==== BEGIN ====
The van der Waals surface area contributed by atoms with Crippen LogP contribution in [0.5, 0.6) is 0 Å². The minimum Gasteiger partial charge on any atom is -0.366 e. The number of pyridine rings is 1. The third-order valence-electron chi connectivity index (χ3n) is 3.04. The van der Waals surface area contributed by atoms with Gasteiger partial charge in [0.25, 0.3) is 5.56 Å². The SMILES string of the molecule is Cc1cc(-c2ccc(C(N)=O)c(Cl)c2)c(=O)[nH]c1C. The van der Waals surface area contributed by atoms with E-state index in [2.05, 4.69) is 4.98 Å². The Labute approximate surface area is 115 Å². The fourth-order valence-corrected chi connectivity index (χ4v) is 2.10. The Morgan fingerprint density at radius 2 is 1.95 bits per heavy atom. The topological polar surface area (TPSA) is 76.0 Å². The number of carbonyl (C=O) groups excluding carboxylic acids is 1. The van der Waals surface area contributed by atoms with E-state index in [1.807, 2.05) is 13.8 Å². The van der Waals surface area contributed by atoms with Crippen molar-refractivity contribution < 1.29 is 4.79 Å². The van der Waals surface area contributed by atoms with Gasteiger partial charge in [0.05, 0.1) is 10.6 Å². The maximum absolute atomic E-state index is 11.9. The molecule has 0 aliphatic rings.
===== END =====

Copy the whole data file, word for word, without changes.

The van der Waals surface area contributed by atoms with Crippen LogP contribution in [0.5, 0.6) is 0 Å². The minimum Gasteiger partial charge on any atom is -0.366 e. The number of pyridine rings is 1. The third-order valence-electron chi connectivity index (χ3n) is 3.04. The van der Waals surface area contributed by atoms with Gasteiger partial charge in [0.25, 0.3) is 5.56 Å². The SMILES string of the molecule is Cc1cc(-c2ccc(C(N)=O)c(Cl)c2)c(=O)[nH]c1C. The van der Waals surface area contributed by atoms with E-state index in [2.05, 4.69) is 4.98 Å². The Labute approximate surface area is 115 Å². The fourth-order valence-corrected chi connectivity index (χ4v) is 2.10. The Morgan fingerprint density at radius 2 is 1.95 bits per heavy atom. The topological polar surface area (TPSA) is 76.0 Å². The number of carbonyl (C=O) groups excluding carboxylic acids is 1. The van der Waals surface area contributed by atoms with E-state index in [1.807, 2.05) is 13.8 Å². The van der Waals surface area contributed by atoms with Crippen molar-refractivity contribution < 1.29 is 4.79 Å². The van der Waals surface area contributed by atoms with Gasteiger partial charge in [0.05, 0.1) is 10.6 Å². The maximum absolute atomic E-state index is 11.9. The molecule has 0 aliphatic rings.